WHERE IS IT?
Iceland is a European island midway between North America and the continent of Europe. It’s the same distance from New York to Iceland as from New York to Los Angeles.
HOW DO I GET THERE?
There are a number of daily non-stop flights to Iceland from the US and Canada. Flight times are as short as 4 1/2 hours. Most flights connect at Iceland’s Keflavik International Airport (30 miles from Reykjavik) with flights to other popular destinations on the European continent, the UK and Scandinavia. So, many people discover Iceland by taking advantage of stop-over" opportunities while on their way to or from somewhere else. Then they’re hooked and often plan their next vacation to be solely an Icelandic one!
HOW COLD DOES IT GET?
Actually, thanks to the Gulf Stream, Iceland maintains surprisingly moderate temperatures year-round. It seldom reaches 75°F in the summer. And during winter, Iceland’s capital of Reykjavik, for example, never reaches the low temperatures experienced by Washington and Ottawa. Snow is not the norm and Icelandic kids get excited when it snows — just like their North American counterparts.
HOW BIG IS ICELAND?
About the size of Ohio or Kentucky. Iceland has slightly over a quarter million people, most of whom live in coastal areas. The center of Iceland is ruggedly mountainous and uninhabited.
HOW SHOULD I DRESS?
Dress much the way you would in New York City in the fall, winter and spring. In summer, carry a light jacket. The weather can be extremely changeable. The Icelanders often say, “If you don’t like the weather, just wait 15 minutes.” They’re not kidding! And always bring a bathing suit. Yes, a bathing suit! Icelanders’ favorite pastime is year-round outdoor swimming in the countless geothermally-heated pools and lagoons, which are as warm as bathwater.
DO ICELANDERS SPEAK ENGLISH?
Most Icelanders (especially those from their teenage years through their fifties) speak fluent English. In fact, they welcome the opportunity — so don’t be shy about approaching an Icelander.
WHAT ARE THE PEOPLE LIKE?
Quite Scandinavian, their mainly Norwegian Viking ancestors brought along some Irish slaves who quickly blended into the population over 1100 years ago and many Icelanders actually celebrate St. Patrick’s Day! Contrary to rumors, there are no Eskimos in Iceland.
HOW ARE ACCOMMODATIONS AND FOOD?
World-class! Iceland’s hotels and guesthouses are almost invariably clean and comfortable. Food choices are generally wide. “Homegrown” seafood and lamb dishes are popular and available anywhere. In the more populated areas, international cuisine — including American fast food — has become all the rage. And vegetarians will find plenty of excellent choices.
WHAT’S THERE TO SEE BESIDES NATURE?
You’re obviously reading this part of the website first. But make no mistake — you don’t have to be an outdoors type to fall in love with Iceland! For example, Reykjavik is one of the liveliest, safest, most sophisticated, and modern cities on earth. Its nightlife and cultural offerings are quickly becoming legendary worldwide. Half of Iceland’s population lives in the greater Reykjavik area.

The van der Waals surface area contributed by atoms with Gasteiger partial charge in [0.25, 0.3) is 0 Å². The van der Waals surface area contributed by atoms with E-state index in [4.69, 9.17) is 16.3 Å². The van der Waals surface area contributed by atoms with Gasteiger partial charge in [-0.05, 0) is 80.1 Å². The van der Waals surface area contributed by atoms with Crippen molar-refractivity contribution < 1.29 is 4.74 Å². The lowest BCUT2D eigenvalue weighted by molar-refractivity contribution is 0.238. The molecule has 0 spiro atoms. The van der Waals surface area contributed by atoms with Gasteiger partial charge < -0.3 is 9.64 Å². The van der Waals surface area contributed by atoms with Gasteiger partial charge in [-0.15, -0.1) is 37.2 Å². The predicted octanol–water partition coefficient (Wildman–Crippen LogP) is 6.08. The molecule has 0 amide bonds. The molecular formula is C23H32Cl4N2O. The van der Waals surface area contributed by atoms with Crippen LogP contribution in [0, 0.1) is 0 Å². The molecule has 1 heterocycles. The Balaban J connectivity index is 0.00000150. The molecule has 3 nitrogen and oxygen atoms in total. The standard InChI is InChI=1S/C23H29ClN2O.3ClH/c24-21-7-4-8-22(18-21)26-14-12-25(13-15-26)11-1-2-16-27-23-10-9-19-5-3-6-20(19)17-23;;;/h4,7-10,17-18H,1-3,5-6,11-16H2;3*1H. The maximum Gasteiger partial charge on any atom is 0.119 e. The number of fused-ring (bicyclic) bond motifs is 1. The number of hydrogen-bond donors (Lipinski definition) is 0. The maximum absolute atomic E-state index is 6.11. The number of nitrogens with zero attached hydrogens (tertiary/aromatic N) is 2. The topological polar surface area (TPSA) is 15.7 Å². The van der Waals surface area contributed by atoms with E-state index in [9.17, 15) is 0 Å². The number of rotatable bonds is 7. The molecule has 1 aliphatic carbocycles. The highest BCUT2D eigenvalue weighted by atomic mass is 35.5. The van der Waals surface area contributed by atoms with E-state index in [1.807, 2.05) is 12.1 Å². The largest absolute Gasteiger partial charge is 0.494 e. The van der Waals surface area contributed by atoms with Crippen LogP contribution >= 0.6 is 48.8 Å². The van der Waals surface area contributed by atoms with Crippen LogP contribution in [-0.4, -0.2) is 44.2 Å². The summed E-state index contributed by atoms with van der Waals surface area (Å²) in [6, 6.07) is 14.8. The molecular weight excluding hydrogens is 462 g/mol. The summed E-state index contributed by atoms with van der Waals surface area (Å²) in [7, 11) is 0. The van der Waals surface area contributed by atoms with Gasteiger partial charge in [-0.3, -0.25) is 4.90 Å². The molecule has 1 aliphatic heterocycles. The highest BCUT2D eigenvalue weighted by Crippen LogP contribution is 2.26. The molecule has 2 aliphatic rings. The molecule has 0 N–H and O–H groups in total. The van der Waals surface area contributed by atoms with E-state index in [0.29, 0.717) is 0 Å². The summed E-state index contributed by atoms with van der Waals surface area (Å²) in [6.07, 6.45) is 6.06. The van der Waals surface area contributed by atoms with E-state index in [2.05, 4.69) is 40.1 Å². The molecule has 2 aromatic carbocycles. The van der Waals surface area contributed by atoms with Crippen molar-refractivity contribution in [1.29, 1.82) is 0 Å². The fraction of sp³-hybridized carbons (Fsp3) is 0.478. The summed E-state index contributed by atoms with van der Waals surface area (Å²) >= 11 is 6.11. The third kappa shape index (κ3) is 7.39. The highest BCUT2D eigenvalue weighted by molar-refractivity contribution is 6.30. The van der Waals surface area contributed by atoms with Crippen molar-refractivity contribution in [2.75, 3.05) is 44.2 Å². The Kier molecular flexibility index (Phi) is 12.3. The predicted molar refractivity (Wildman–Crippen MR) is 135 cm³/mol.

WHAT KIND OF MONEY DO THEY USE IN ICELAND?
The krona, plural kronur (ISK), with a 2003 exchange rate of roughly 78 ISK to the US dollar. Although you may find a few places that accept US dollars, especially in the Reykjavik area, you should carry and use Icelandic money — easily exchanged at the airport, banks, and currency exchanges. Visa, Master Card, and Cirrus use is pervasive throughout Iceland. And ATMs are generally not hard to find.
WILL MY CELL PHONE WORK IN ICELAND?
Most North American cell phones won’t work because Iceland is on the European system, but you can rent phones in Iceland. Then, how do I call home? All it takes is your AT&T calling card or credit card.
1. Dial the AT&T access number in Iceland; 00 800-22255288.
2. Then dial the phone number you’re calling including area code.
3. Wait for a prompt then enter your AT&T Calling Card number and 4-digit pin.
ARE DAYLIGHT HOURS NORMAL?
Well, for this part of the world, they are. In summer, you won’t see much darkness, day or “night”. In mid-winter, expect only about four to five hours a day of daylight. Spring and fall daylight hours are roughly the same as in North America.
WHAT ABOUT THE ELECTRICITY?
Icelandic electrical standards are European (50Hz, 240 volts) so many North American electrical devices will require converters and all will require plug adapters. Hotels usually keep one or two converter/ adapters on hand — but don’t count on one being available. It’s better to buy one in North America and bring it with you. They’re usually found at US and Canadian electronic specialty stores and sell for around USD 25.
CAN I PLUG IN MY MODEM?
Generally, yes. Icelandic and North American phone plugs are the same. As you should do anywhere, though, always ask a hotel if it’s safe to plug a normal modem into your room phone jack. Icelanders have one of the highest rates of computer use in the world.